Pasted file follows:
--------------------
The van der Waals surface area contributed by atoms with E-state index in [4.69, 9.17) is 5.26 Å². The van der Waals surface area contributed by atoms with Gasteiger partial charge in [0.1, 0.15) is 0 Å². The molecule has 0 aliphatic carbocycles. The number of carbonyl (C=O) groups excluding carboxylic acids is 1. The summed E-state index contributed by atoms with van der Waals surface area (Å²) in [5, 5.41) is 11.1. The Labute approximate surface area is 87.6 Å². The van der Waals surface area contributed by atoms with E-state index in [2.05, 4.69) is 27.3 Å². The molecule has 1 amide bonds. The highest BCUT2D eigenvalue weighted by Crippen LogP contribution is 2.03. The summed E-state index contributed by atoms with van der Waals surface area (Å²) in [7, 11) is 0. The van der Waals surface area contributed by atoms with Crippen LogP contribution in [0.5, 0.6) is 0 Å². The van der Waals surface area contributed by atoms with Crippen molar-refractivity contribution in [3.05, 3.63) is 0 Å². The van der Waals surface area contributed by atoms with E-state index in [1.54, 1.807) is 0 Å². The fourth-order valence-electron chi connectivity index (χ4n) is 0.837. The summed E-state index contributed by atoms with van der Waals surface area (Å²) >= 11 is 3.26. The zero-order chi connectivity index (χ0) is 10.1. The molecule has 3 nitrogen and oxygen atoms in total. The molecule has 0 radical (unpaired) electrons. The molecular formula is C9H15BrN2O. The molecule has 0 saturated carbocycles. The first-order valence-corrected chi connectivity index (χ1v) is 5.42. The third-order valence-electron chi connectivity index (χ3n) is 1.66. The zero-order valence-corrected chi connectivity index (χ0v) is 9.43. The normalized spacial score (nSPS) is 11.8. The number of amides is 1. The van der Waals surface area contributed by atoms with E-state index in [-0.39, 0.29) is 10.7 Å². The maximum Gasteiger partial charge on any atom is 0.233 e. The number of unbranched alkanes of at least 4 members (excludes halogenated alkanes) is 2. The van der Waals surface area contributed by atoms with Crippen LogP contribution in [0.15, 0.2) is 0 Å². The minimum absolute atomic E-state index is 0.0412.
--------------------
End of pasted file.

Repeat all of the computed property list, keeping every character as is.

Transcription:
The van der Waals surface area contributed by atoms with E-state index in [4.69, 9.17) is 5.26 Å². The van der Waals surface area contributed by atoms with Gasteiger partial charge in [0.1, 0.15) is 0 Å². The molecule has 0 aliphatic carbocycles. The number of carbonyl (C=O) groups excluding carboxylic acids is 1. The summed E-state index contributed by atoms with van der Waals surface area (Å²) in [5, 5.41) is 11.1. The Labute approximate surface area is 87.6 Å². The van der Waals surface area contributed by atoms with E-state index in [2.05, 4.69) is 27.3 Å². The molecule has 1 amide bonds. The highest BCUT2D eigenvalue weighted by Crippen LogP contribution is 2.03. The summed E-state index contributed by atoms with van der Waals surface area (Å²) in [7, 11) is 0. The van der Waals surface area contributed by atoms with Crippen LogP contribution in [0.5, 0.6) is 0 Å². The van der Waals surface area contributed by atoms with Crippen molar-refractivity contribution in [3.05, 3.63) is 0 Å². The van der Waals surface area contributed by atoms with E-state index in [1.54, 1.807) is 0 Å². The fourth-order valence-electron chi connectivity index (χ4n) is 0.837. The summed E-state index contributed by atoms with van der Waals surface area (Å²) >= 11 is 3.26. The zero-order chi connectivity index (χ0) is 10.1. The molecule has 3 nitrogen and oxygen atoms in total. The molecule has 0 radical (unpaired) electrons. The molecular formula is C9H15BrN2O. The molecule has 0 saturated carbocycles. The first-order valence-corrected chi connectivity index (χ1v) is 5.42. The third-order valence-electron chi connectivity index (χ3n) is 1.66. The zero-order valence-corrected chi connectivity index (χ0v) is 9.43. The normalized spacial score (nSPS) is 11.8. The number of amides is 1. The van der Waals surface area contributed by atoms with E-state index in [-0.39, 0.29) is 10.7 Å². The maximum Gasteiger partial charge on any atom is 0.233 e. The number of unbranched alkanes of at least 4 members (excludes halogenated alkanes) is 2. The van der Waals surface area contributed by atoms with Crippen LogP contribution in [0.15, 0.2) is 0 Å². The minimum absolute atomic E-state index is 0.0412.